9. Peaches

    Peaches Well-Known Member

    I'd give them all (ballroom anything) up in a heartbeat for the the feel of a good AT embrace.

    Oh...wait...I already did that. :)
  10. Spitfire

    Spitfire Well-Known Member

    WCS, Cha Cha, I'm unsure about the third.
  11. Peaches

    Peaches Well-Known Member

    We'll really die of shock when you mention swing.
  12. fascination

    fascination Site Moderator Staff Member

    it IS moving up in the ranks
  13. tangotime

    tangotime Well-Known Member

    Are not ALL dances pale copies of their original forms, emanating from, usually the lower stratas of society? ( rhetorical ), and embelished by the " dancers" of the day, subsequently passed on to each generation .

    Bolero, is probably closer in its basic concept ( and Sq. rumba ), than most any of the other partnership dances as currently performed .It still retains many of its basic characteristic movements , primarily because the music has remained virtually unchanged .

    As to studio invention--- like most of the B/Room figures are not ??

    If one looks at its ( Bolero ) musical origins, it is still essentially composed in the same manner . Few other dances can lay claim to that .

    PS-- my 3 choices --- Slow trot-- Salsa and T/ Arg.--( this is so subjective )
  14. danceronice

    danceronice Well-Known Member

    Smooth Tango (until I learn International), ECS (my pro will faint if he reads this--my old pro would die of shock), and Bolero, which is currently kicking my butt, but I want to be good at it very much....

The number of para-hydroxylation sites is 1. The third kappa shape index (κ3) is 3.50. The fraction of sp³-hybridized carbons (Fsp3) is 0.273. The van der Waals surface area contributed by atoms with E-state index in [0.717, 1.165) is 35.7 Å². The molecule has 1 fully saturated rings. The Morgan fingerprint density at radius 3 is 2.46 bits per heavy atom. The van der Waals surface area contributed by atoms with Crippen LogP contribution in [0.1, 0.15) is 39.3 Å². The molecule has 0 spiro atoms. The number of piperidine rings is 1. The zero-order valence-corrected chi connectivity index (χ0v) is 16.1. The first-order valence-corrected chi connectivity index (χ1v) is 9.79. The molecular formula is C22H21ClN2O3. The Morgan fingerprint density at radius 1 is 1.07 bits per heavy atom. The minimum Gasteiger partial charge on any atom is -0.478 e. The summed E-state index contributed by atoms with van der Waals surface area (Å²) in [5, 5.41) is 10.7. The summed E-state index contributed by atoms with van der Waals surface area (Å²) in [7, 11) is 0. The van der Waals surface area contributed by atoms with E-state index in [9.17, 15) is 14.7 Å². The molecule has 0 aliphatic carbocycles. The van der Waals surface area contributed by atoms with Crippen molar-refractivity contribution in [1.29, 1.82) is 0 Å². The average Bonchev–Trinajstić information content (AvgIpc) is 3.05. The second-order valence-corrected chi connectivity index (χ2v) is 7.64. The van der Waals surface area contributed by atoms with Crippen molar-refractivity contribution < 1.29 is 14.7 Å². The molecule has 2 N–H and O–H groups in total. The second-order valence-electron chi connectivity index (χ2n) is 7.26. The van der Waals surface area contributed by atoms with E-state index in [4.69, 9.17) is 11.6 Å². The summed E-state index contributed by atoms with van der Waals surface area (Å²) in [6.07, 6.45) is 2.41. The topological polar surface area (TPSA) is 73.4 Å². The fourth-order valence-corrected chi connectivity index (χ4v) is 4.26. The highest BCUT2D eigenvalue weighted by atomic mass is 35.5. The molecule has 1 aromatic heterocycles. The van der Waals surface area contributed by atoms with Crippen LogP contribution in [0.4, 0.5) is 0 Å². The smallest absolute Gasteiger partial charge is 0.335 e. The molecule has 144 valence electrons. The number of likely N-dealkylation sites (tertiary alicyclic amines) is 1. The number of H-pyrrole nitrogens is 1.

15. Angel HI

    Angel HI Well-Known Member

    Do we remember that the Op is which 3 dances does one believe to be the most important to the learning of dance. Some choices are rather odd, as it seems that many are replying to which 3 dances they like, in general. On a side note, I find it interesting that TT and I agree on 2 of the 3.
  16. fascination

    fascination Site Moderator Staff Member

    well drat.....okay...I think waltz, tango, and rumba because(between the three of them) they capture a spirit that can be transferred to almost any my own non-theoretical view
  17. wooh

    wooh Well-Known Member

    I think that was actually said on another thread that a lot of people have been avoiding.:)
  18. Sabor

    Sabor New Member

  19. Angel HI

    Angel HI Well-Known Member

  20. danceronice

    danceronice Well-Known Member

    I am now afraid of the Other Thread. I think it has broken my brain.